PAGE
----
If one assumes that the population can be subdivided into clusters of similar or characteristic morphologies, the entire population can then be represented by a set of the representative morphologies. Once the representative morphologies are identified, detectors can be obtained to detect each of the morphologies. The detectors can be connected in a parallel bank and each simultaneously receive input from the phenomenon under observation, a person in the case of an electrocardiogram. Whenever a valid morphology from the population is presented, a positive indication will appear at the output of the detector bank.
FIG. 1 is a block diagram of an apparatus for detecting events within waveforms; and
FIG. 2 is a diagram of an artificial neural network that may be employed for the detectors in the apparatus of FIG. 1.
An apparatus for detecting events within a waveform is shown in FIG. 1. An observed phenomenon 10 provides a continuous time-varying signal believed to contain certain repeating phenomena within a particular waveform. The signal is provided simultaneously to a bank 20 of detectors 22, arbitrarily designated "DET-1, DET-2, . . . DET-N," connected in parallel. The detectors 22 can be any device that will detect a waveform or morphology. Suitable devices are artificial neural networks, matched filters, adaptive filters, fuzzy networks, rule-based expert systems, syntactic or probabalistic pattern matchers, and similar devices. The outputs of the individual detectors 22 are ORed together. To insure that a single morphology will not give rise to multiple detections, a post-processing module 30 with hysteresis can follow the detector bank 20.
As noted, an artificial neural network can be employed as a detector. These networks can be trained, or constructed by hand and then perhaps trained, as those skilled in the art understand. Clustering algorithms can also be used to obtain representative morphologies and similarly determine the number of such representative morphologies that would be required to model the entire population. A hand-constructed network that will detect QRS events in an electrocardiogram is shown in FIG. 2. This particular network has input and output layers and three hidden layers connected with delays as indicated. The first hidden layer (units 1 and 2) detects the slope of the input signal. The second hidden layer (units 3-6) detects the duration of the slopes of the input signal (narrow and wide pulses). Finally, the third hidden layer (units 7-10) are conjunctively responsive to certain combinations of units in the second hidden layer and detect particular morphologies. The output layer (unit 11) is disjunctively responsive to the units of the third hidden layer.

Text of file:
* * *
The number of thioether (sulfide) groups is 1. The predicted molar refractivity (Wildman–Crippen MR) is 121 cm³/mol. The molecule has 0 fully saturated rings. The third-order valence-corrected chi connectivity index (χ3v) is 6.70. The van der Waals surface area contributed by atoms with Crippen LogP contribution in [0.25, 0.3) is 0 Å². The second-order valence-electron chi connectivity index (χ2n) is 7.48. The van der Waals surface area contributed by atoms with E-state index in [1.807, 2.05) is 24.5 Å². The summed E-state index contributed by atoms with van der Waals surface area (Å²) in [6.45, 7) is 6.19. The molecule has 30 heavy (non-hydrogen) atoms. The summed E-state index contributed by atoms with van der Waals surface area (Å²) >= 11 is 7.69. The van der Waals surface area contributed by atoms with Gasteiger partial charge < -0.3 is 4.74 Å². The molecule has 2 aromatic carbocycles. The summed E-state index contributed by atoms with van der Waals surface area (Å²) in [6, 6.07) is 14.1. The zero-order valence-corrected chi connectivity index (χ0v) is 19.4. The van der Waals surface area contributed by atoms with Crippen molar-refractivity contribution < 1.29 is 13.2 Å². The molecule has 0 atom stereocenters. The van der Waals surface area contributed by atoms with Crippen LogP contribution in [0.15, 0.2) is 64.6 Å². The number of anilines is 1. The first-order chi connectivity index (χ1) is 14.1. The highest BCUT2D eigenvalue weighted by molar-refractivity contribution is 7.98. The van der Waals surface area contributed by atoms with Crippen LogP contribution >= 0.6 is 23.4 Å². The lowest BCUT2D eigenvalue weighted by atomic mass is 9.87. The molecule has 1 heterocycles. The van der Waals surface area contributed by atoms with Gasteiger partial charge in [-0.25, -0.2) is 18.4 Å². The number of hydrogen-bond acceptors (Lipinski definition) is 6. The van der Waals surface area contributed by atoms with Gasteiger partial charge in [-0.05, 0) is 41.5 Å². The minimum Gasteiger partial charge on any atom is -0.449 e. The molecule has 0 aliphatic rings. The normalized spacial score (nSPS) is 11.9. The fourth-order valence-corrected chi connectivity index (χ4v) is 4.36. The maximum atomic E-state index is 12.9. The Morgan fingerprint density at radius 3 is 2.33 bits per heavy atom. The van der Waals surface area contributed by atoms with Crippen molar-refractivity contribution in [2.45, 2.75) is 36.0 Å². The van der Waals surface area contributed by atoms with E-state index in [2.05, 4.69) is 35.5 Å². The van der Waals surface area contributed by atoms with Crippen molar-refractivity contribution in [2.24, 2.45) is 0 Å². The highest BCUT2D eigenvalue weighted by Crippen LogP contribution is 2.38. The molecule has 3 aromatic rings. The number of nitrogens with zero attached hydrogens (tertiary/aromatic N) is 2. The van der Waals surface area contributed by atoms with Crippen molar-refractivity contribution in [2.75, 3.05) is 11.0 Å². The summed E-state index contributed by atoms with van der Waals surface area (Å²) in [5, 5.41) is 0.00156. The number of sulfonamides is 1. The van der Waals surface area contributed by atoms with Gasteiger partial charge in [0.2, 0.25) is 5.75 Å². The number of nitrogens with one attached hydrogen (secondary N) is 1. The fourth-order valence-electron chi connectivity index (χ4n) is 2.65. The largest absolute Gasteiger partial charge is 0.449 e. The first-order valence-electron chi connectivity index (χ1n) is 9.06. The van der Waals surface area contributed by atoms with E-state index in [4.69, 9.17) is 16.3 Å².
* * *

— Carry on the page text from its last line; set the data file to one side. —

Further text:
The actual delays employed and the weights assigned will depend on the particular morphology under study. However, in the example of FIG. 2, the weights assigned to the first layer sum to zero to achieve level independence.
Instead of hand constructing the network, the weights could be randomly assigned and then adjusted by training. Artificial neural networks can be trained using methods discussed in Watrous, Raymond L., "Learning Algorithms for Connectionist Networks: Applied Gradient Methods for Nonlinear Optimization," First International Conference on Neural Networks, San Diego, Calif., June 1987, vol. II, pp. 619-27; and Wasserman, Philip D., Advance Methods in Neural Computing, New York: Van Nostrand Rheinhold, 1993, incorporated herein by reference.
In some populations, amplitude may vary from one morphology to the next. A gain normalizer 40 may be inserted ahead of the detector bank 20 to account for this variation.